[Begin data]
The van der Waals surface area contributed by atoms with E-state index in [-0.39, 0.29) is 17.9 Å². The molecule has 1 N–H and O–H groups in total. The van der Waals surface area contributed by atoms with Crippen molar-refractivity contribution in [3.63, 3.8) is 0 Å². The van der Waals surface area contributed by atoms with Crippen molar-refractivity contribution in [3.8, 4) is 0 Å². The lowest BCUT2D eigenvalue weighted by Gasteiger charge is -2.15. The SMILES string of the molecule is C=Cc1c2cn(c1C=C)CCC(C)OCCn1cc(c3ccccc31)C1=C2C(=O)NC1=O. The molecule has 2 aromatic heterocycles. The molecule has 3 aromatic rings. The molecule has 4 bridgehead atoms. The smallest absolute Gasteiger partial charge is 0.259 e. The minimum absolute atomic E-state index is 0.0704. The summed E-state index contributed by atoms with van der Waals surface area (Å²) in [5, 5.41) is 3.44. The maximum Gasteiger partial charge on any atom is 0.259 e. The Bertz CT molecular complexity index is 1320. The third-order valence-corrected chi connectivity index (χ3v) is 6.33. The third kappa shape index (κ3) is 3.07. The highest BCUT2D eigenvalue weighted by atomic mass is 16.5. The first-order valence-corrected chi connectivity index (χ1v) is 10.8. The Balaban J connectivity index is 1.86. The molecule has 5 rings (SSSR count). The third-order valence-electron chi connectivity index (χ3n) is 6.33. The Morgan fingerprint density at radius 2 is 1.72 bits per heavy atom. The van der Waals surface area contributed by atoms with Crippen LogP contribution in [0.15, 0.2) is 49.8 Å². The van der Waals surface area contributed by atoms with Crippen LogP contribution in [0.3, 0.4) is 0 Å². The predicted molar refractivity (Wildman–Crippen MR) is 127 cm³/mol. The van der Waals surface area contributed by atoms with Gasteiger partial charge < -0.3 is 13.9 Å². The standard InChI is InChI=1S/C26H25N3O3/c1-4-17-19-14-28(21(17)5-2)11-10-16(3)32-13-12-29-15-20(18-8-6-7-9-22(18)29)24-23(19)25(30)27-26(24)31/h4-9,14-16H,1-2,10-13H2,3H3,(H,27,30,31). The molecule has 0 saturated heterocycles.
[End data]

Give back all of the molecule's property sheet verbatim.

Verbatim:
The van der Waals surface area contributed by atoms with E-state index in [-0.39, 0.29) is 17.9 Å². The molecule has 1 N–H and O–H groups in total. The van der Waals surface area contributed by atoms with Crippen molar-refractivity contribution in [3.63, 3.8) is 0 Å². The van der Waals surface area contributed by atoms with Crippen molar-refractivity contribution in [3.8, 4) is 0 Å². The lowest BCUT2D eigenvalue weighted by Gasteiger charge is -2.15. The SMILES string of the molecule is C=Cc1c2cn(c1C=C)CCC(C)OCCn1cc(c3ccccc31)C1=C2C(=O)NC1=O. The molecule has 2 aromatic heterocycles. The molecule has 3 aromatic rings. The molecule has 4 bridgehead atoms. The smallest absolute Gasteiger partial charge is 0.259 e. The minimum absolute atomic E-state index is 0.0704. The summed E-state index contributed by atoms with van der Waals surface area (Å²) in [5, 5.41) is 3.44. The maximum Gasteiger partial charge on any atom is 0.259 e. The Bertz CT molecular complexity index is 1320. The third-order valence-corrected chi connectivity index (χ3v) is 6.33. The third kappa shape index (κ3) is 3.07. The highest BCUT2D eigenvalue weighted by atomic mass is 16.5. The first-order valence-corrected chi connectivity index (χ1v) is 10.8. The Balaban J connectivity index is 1.86. The molecule has 5 rings (SSSR count). The third-order valence-electron chi connectivity index (χ3n) is 6.33. The Morgan fingerprint density at radius 2 is 1.72 bits per heavy atom. The van der Waals surface area contributed by atoms with Crippen LogP contribution in [0.15, 0.2) is 49.8 Å². The van der Waals surface area contributed by atoms with Crippen LogP contribution in [0.3, 0.4) is 0 Å². The predicted molar refractivity (Wildman–Crippen MR) is 127 cm³/mol. The van der Waals surface area contributed by atoms with Gasteiger partial charge < -0.3 is 13.9 Å². The standard InChI is InChI=1S/C26H25N3O3/c1-4-17-19-14-28(21(17)5-2)11-10-16(3)32-13-12-29-15-20(18-8-6-7-9-22(18)29)24-23(19)25(30)27-26(24)31/h4-9,14-16H,1-2,10-13H2,3H3,(H,27,30,31). The molecule has 0 saturated heterocycles.